Aylan awoke to the familiar shaking and rattling of wooden cart wheels on a rocky road. He noticed with little surprise that he was bound hand and foot. The bonds themselves were different this time, however. They were wrought of heavy metals, as cold as iron but seemingly heavier. He struggled against their weight, attempting to pull himself into a sitting position.
The pain that wracked him as he attempted this was too much to bear. Every fiber in his body screamed out for mercy, pleading with him to lie back down on the splintery cart bed. Aylan dimly considered that the experience could be compared to bathing ones self in a bath of acid and drying off with a steel wool brush.
Only seconds later Aylan slumped back to the dusty brown wood of the cart bed, defeated. He hurt too badly, and the thick manacles circling his appendages only grew heavier with his efforts.
“I hear you thumping around back there, boy,” called a voice from the lead direction of the cart. “Don’t hurt yourself.”
Aylan thought about responding. After a moments reflection, he did not bother. He just laid there sullenly, staring at the wall of the cart bed, absorbing each bump in the road painfully.
“You know, I hate to keep you back there, boy, but Gramm said you were not be trusted.”
“And you can’t fault an old man for heeding a fair warning, can you?”
Aylan sighed. He tried to rasp out a sarcastic response, but found himself croaking “water please” through dried lips.
The cart rolled to a not entirely ungentle stop. Shortly, the face of a smiling old man appeared over the edge of a cart. He was waving a waterskin proudly.
“Well, I guess it will be hard for you to drink like that. Aprisi!” The old man shouted and snapped his fingers, nodding at Aylan.
The shackles instantly grew lighter. Aylan sighed in relief and struggled to a sitting position, leaning heavily against the side of the cart. He reached for the waterskin slowly, the irons on his hands still carrying a significant amount of weight.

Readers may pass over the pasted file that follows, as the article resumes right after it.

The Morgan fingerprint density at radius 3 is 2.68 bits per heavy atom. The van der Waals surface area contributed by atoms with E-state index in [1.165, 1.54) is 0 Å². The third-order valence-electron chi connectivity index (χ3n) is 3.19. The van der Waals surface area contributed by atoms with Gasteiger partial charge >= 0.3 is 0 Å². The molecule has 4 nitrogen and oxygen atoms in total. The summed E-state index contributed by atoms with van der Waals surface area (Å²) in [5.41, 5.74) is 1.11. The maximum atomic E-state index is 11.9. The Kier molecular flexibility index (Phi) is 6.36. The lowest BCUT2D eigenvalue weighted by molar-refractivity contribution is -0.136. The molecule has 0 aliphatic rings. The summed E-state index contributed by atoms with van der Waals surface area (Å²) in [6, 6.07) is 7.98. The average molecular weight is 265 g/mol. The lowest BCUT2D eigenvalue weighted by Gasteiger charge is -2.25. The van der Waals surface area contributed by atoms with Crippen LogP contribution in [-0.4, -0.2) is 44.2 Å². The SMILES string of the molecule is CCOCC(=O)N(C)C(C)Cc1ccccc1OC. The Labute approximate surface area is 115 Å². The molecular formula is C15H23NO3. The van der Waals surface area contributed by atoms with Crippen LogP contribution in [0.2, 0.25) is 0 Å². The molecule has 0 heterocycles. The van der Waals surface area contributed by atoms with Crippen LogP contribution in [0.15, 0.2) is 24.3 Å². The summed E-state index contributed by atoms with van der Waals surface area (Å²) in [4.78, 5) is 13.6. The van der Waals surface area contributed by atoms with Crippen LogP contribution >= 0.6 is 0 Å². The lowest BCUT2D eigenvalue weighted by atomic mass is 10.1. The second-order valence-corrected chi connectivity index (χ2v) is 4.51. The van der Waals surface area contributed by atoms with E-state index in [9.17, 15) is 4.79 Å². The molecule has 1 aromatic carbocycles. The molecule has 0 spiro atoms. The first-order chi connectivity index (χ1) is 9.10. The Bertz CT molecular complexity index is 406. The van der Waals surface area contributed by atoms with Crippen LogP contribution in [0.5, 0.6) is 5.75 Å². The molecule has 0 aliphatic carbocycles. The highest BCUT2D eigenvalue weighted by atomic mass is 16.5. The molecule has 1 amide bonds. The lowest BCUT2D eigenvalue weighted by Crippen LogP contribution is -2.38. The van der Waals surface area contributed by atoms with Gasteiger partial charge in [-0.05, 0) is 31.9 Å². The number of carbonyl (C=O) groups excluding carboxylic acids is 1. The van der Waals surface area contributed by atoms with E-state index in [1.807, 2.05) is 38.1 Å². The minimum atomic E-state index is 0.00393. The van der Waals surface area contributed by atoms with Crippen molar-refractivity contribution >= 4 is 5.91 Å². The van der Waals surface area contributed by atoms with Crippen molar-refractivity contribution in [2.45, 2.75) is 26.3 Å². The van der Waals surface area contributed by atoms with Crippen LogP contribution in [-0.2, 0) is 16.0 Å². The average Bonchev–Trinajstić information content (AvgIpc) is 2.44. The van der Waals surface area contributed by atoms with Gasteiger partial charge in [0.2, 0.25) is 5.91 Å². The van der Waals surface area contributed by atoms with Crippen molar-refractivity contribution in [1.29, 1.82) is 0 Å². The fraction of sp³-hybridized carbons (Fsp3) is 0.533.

Aylan was quickly convinced that this was the best water he had ever tasted. It swam down his throat like a smooth summer wine, soothing his sore throat and flooding cool relief throughout his entire body. The water was gone in what seemed felt like seconds to Aylan.
“You might want to breathe,” warned the old man.
Aylan drained the last of it on his tongue desperately before handing the empty skin over to the old man.
“I’m Pann.” The old man took the skin with his left hand, and extended his right.
“So you are.” Aylan did not accept the hand.
“You’re welcome for the water,” said Pan, his eyes crinkling up as if he found something humorous.
Aylan held his shackled hands up and shrugged.
“All right then,” Pan said. “Thump around if you need anything else.” He turned to head toward the front of the cart.
“Wait!” Aylan said, holding up a finger.
“What is going on here?”
“Gramm has sent me on an errand. I’m to deliver you to another friend of his near Rhothalyn.”
Aylan looked puzzled. The name did not ring a bell. “Is Rhothalyn a small town? Can you name any towns or cities around it?” Aylan was intimately familiar with the geography of Tel’Aran, having had a particularly difficult class with a particularly difficult professor on the subject.